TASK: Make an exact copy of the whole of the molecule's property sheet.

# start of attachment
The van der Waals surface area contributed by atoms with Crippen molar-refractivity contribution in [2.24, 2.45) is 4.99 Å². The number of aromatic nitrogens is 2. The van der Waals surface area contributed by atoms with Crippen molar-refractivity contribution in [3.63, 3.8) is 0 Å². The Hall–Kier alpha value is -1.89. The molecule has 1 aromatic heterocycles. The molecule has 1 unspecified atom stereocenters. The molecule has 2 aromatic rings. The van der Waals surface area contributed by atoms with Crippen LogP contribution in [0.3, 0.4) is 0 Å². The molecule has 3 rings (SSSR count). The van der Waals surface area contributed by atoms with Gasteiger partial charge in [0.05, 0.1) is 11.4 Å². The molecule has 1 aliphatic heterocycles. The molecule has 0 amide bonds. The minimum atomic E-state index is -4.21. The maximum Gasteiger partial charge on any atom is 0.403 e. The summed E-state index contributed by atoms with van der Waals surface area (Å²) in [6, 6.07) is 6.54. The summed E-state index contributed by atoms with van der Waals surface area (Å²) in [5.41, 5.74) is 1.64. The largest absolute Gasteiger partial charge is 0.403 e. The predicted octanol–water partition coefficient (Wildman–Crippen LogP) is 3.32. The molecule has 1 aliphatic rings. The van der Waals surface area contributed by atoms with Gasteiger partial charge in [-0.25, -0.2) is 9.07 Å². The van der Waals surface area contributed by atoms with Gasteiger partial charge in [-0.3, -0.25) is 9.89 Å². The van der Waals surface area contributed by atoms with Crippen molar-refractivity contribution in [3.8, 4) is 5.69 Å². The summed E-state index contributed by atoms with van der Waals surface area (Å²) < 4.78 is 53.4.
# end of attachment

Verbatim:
The van der Waals surface area contributed by atoms with Crippen molar-refractivity contribution in [2.24, 2.45) is 4.99 Å². The number of aromatic nitrogens is 2. The van der Waals surface area contributed by atoms with Crippen molar-refractivity contribution in [3.63, 3.8) is 0 Å². The Hall–Kier alpha value is -1.89. The molecule has 1 aromatic heterocycles. The molecule has 1 unspecified atom stereocenters. The molecule has 2 aromatic rings. The van der Waals surface area contributed by atoms with Crippen LogP contribution in [0.3, 0.4) is 0 Å². The molecule has 3 rings (SSSR count). The van der Waals surface area contributed by atoms with Gasteiger partial charge in [0.05, 0.1) is 11.4 Å². The molecule has 1 aliphatic heterocycles. The molecule has 0 amide bonds. The minimum atomic E-state index is -4.21. The maximum Gasteiger partial charge on any atom is 0.403 e. The summed E-state index contributed by atoms with van der Waals surface area (Å²) in [6, 6.07) is 6.54. The summed E-state index contributed by atoms with van der Waals surface area (Å²) in [5.41, 5.74) is 1.64. The largest absolute Gasteiger partial charge is 0.403 e. The predicted octanol–water partition coefficient (Wildman–Crippen LogP) is 3.32. The molecule has 1 aliphatic rings. The van der Waals surface area contributed by atoms with Gasteiger partial charge in [-0.25, -0.2) is 9.07 Å². The van der Waals surface area contributed by atoms with Gasteiger partial charge in [-0.3, -0.25) is 9.89 Å². The van der Waals surface area contributed by atoms with Crippen molar-refractivity contribution in [3.8, 4) is 5.69 Å². The summed E-state index contributed by atoms with van der Waals surface area (Å²) < 4.78 is 53.4.